Monday, July 13, 2015

Do You Get to Know the Parents of Your Child's Friends?

If you don't, you should. It is every parent's responsibility to get to know their children's friends, including the parents of those friends. This is especially important if you allow your children to go to their friends' homes to play or hangout. Doing so provides clues as to how safe your child will be in their home and whether there will be positive or negative things that could  influence your children while they're in the care of these other adults.

One day, a father dropping off his daughter to play with ours, immediately began backing out of the driveway after his little girl got out of the car. I quickly approached the car to introduce myself and without saying a word, he rolled down the window and just stared at me. I was stunned when he responded in a manner that said, "So what." He reluctantly said his name and quickly drove away. I could not believe that he was dropping his sweet little 9-year-old daughter off at a house he had never been inside of, nor met the adults who live there! 

How could a parent be so trusting or not care enough to want to know what kinds of things or activities his daughter might see or experience while at that home? Lucky for him, my wife and I are trusting, caring and responsible parents, but what if we weren't? Why does it seem that so few parents take the time and effort to check out the adults who will be responsible for their child's safety and care?

One day my 7-year-old son revealed that he was watching R-rated HBO movies on a large screen TV in the bedroom of one of his neighborhood playmates. I was shocked and told him that I would need to speak with his mother before he could go back over to that home to play with his friend.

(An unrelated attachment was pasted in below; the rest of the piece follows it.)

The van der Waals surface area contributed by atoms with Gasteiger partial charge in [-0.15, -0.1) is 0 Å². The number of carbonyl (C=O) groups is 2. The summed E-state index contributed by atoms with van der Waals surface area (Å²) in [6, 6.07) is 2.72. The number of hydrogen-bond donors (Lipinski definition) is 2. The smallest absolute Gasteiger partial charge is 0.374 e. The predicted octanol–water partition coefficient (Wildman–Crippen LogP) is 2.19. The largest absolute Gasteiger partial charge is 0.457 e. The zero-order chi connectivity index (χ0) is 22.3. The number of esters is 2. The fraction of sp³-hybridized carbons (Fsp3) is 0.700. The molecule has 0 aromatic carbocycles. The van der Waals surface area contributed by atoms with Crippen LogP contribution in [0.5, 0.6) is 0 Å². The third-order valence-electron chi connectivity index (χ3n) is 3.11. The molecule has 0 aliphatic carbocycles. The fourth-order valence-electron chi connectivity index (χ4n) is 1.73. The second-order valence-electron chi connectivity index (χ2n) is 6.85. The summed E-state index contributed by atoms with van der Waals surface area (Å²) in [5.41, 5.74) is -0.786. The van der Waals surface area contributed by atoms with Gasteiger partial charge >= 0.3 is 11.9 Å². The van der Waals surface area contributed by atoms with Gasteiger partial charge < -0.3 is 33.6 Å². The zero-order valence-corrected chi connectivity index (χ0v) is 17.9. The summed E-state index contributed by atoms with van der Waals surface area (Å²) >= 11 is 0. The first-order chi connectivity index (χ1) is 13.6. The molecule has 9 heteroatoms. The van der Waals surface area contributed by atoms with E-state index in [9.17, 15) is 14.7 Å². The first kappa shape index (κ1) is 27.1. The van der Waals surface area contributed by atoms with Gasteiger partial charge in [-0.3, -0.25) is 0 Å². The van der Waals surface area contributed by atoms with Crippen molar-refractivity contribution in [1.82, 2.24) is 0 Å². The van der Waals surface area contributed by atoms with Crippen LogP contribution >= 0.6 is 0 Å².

A few days later, I saw that boys mom outside, working in the garden. I approached her and revealed what I had learned. I shouldn't have been surprised when she reacted in a way that told me she didn't see a problem with it. She then uttered two very classic but annoying statements: "Boys will be boys," and "They are going to see it all somewhere so why not let them see it in their own home."

Today's progressive entertainment industry has made it known that they are not responsible for what our children see and hear. They are in the business to make money and to sell what many adults want to buy. Many parents are in denial that they themselves are responsible for managing what their children are exposed to. And if they aren't in denial, then they just haven't yet come to terms with this responsibility, a responsibility their parents didn't have. These two factors alone have contributed to the inappropriate accelerated maturity of our children.

Bill Corbett has a degree in clinical psychology and has been chosen to deliver the keynote

address at a large education conference in Holland this Fall.  He is happily married with three grown children, three grandchildren, and three step children, and resides in Enfield, CT.  You can see his published books by CLICKING THIS LINK.

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